It looks like, at the very last minute, the heads of state at Copenhagen pulled a rabbit out of the ol' cap and struck a deal—but it's a mangy-looking rabbit at that. Here's the Wall Street Journal:
The White House said Friday that U.S. President Barack Obama, Chinese Premier Wen Jiabao, Indian Prime Minister Manmohan Singh and South African President Jacob Zuma reached a "meaningful agreement" for combating climate change. The deal was described by an administration official as "not sufficient to combat the threat of climate change but it's an important first step."
The White House official said developed and developing countries have agreed to listing their national actions and commitments to reduce greenhouse gas emissions. There will be a mechanism to funnel money to help developing nations pay for technology and projects to cope with the affects of climate change, such as rising sea levels.
The agreement sets a target of two degrees Celsius for the increase in global temperatures. Countries are supposed to provide information on the implementation of actions to cut carbon dioxide emissions through national communications, with provisions for international consultations and analysis under clearly defined guidelines, the official said.
Details of the language on verification of steps to curb greenhouse gases – which could be critical to political acceptance of the agreement in Congress – weren't immediately available. The so-called transparency issue was a critical stumbling block in discussions between the U.S. and China.
The administration official said "no country is entirely satisfied with each element but this is a meaningful and historic step forward and a foundation from which to make further progress."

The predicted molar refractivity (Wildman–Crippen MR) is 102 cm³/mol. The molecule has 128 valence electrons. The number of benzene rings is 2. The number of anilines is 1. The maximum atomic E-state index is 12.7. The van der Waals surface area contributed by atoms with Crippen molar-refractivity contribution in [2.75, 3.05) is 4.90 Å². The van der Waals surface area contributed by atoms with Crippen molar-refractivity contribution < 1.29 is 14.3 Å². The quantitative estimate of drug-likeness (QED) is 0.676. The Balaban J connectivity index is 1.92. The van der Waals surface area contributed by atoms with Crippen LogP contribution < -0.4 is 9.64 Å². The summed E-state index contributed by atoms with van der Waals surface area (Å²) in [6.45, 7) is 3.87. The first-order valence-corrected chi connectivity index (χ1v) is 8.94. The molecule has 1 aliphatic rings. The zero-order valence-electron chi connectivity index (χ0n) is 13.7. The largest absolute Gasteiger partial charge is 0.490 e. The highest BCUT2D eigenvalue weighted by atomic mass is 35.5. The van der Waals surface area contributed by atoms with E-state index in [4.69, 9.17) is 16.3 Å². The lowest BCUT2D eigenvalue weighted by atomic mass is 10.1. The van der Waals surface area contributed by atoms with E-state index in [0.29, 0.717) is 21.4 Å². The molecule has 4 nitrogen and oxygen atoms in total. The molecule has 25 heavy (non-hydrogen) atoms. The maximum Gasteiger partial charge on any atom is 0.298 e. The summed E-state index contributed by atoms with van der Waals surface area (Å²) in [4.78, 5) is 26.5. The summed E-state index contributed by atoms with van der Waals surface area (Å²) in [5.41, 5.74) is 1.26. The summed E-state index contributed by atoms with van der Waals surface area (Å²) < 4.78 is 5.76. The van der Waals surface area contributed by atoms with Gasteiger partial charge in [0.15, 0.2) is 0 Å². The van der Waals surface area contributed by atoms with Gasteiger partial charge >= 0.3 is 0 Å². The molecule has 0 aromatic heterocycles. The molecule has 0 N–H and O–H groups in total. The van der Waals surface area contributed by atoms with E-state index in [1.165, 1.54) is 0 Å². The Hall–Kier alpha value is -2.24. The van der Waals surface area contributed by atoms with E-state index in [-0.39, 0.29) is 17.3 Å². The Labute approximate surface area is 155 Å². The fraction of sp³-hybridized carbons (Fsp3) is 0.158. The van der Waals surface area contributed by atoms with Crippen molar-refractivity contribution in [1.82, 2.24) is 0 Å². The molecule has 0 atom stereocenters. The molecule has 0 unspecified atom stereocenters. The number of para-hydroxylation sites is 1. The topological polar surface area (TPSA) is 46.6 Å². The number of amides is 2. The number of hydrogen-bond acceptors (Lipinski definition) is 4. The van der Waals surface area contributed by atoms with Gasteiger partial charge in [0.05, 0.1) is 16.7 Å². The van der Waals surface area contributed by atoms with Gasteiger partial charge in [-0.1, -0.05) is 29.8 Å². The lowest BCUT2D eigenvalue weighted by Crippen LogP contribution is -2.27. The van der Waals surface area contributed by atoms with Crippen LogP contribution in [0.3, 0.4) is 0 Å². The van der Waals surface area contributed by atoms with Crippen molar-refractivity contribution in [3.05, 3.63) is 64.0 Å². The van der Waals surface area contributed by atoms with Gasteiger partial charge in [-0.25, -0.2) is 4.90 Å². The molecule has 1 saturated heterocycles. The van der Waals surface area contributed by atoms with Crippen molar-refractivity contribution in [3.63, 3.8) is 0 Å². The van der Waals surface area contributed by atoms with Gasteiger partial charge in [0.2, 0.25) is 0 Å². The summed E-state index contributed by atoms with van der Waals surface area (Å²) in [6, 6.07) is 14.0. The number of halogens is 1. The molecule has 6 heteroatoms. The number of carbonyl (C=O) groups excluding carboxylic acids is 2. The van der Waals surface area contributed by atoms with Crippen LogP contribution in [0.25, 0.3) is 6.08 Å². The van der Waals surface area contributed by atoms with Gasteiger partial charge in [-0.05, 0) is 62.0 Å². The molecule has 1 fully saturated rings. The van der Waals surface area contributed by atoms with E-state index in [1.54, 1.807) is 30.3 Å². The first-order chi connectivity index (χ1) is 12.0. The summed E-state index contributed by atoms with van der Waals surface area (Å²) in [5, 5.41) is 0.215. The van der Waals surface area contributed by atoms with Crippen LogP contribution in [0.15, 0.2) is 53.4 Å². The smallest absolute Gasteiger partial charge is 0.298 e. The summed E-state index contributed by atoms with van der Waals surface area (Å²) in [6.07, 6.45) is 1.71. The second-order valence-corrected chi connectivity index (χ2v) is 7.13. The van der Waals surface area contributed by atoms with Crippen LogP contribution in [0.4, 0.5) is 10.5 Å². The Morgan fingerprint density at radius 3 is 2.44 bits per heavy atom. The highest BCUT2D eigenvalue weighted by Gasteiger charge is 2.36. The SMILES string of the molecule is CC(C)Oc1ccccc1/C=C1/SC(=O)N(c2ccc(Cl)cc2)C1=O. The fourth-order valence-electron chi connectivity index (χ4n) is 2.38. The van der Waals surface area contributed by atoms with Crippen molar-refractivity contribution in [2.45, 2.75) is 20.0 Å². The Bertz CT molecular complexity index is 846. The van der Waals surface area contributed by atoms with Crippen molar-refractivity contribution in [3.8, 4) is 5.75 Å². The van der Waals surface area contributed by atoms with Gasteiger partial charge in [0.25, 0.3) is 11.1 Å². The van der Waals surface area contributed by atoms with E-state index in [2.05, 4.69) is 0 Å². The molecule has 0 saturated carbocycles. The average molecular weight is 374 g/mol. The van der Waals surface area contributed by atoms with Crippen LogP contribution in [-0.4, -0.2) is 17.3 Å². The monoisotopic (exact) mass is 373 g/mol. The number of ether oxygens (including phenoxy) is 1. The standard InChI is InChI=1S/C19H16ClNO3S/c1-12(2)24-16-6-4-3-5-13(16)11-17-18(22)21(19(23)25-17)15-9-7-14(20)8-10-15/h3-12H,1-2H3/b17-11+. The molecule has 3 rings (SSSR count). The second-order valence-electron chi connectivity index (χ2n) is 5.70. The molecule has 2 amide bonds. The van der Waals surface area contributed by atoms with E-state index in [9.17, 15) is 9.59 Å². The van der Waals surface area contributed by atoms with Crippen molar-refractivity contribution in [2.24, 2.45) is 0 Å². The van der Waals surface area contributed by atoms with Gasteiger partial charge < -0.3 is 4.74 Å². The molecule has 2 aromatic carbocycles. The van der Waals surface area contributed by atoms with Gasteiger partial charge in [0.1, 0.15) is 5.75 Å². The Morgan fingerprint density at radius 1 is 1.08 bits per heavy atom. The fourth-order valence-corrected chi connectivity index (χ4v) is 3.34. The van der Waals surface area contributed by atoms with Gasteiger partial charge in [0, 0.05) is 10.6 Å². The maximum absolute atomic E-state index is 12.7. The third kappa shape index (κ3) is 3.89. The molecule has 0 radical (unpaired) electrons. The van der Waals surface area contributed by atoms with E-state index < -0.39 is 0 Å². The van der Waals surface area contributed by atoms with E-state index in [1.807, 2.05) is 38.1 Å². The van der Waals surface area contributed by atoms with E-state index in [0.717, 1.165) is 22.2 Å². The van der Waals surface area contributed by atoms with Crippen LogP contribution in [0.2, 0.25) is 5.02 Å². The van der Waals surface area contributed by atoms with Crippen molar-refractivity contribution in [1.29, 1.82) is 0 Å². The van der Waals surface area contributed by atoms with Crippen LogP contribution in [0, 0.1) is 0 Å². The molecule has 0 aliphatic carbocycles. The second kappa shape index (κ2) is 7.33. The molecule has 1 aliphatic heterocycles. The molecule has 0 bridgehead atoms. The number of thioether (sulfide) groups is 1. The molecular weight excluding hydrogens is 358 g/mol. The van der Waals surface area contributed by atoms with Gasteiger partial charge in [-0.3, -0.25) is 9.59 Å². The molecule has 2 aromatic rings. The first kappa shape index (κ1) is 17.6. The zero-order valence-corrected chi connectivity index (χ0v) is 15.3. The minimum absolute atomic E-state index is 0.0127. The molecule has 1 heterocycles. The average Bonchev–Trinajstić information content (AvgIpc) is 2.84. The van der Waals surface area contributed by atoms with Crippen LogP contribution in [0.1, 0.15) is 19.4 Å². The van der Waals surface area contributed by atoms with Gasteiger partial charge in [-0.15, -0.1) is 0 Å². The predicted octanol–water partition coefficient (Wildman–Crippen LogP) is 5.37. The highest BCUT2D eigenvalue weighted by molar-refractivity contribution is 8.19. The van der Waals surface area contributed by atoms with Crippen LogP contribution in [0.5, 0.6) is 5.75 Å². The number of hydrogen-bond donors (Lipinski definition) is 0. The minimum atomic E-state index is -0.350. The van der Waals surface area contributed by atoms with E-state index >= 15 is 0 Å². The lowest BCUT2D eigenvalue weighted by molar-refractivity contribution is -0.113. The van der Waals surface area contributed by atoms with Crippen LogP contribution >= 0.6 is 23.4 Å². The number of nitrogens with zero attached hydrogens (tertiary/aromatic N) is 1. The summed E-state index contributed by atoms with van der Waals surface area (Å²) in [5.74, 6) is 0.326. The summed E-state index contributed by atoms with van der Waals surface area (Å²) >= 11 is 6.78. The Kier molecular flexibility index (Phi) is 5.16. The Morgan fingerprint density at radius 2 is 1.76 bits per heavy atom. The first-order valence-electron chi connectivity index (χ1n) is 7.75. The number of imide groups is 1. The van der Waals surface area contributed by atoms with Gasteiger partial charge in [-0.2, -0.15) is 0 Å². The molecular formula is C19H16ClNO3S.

This may be a foundation for future talks, but it's certainly far less than people were expecting. And there's no longer a mandatory deadline to get a full treaty finished by the end of 2010....
A draft text of the accord... included goals to reduce global emissions by 50 percent below 1990 levels by 2050; developed countries will reduce their emissions by 80 percent by 2050 as well as "X" (this is the literal wording at present) percent by 2020; developing countries will take "mitigation actions" that will be "subject to international measurement, reporting and verification"; $30 billion for adaptation and mitigation between 2010 and 2012 for the most vulnerable countries, including a "Copenhagen Climate Fund"; and a review of this accord in 2016, which will "include consideration of strengthening the long-term goal to limit the increase in global average temperature to 1.5 degrees [Celsius]."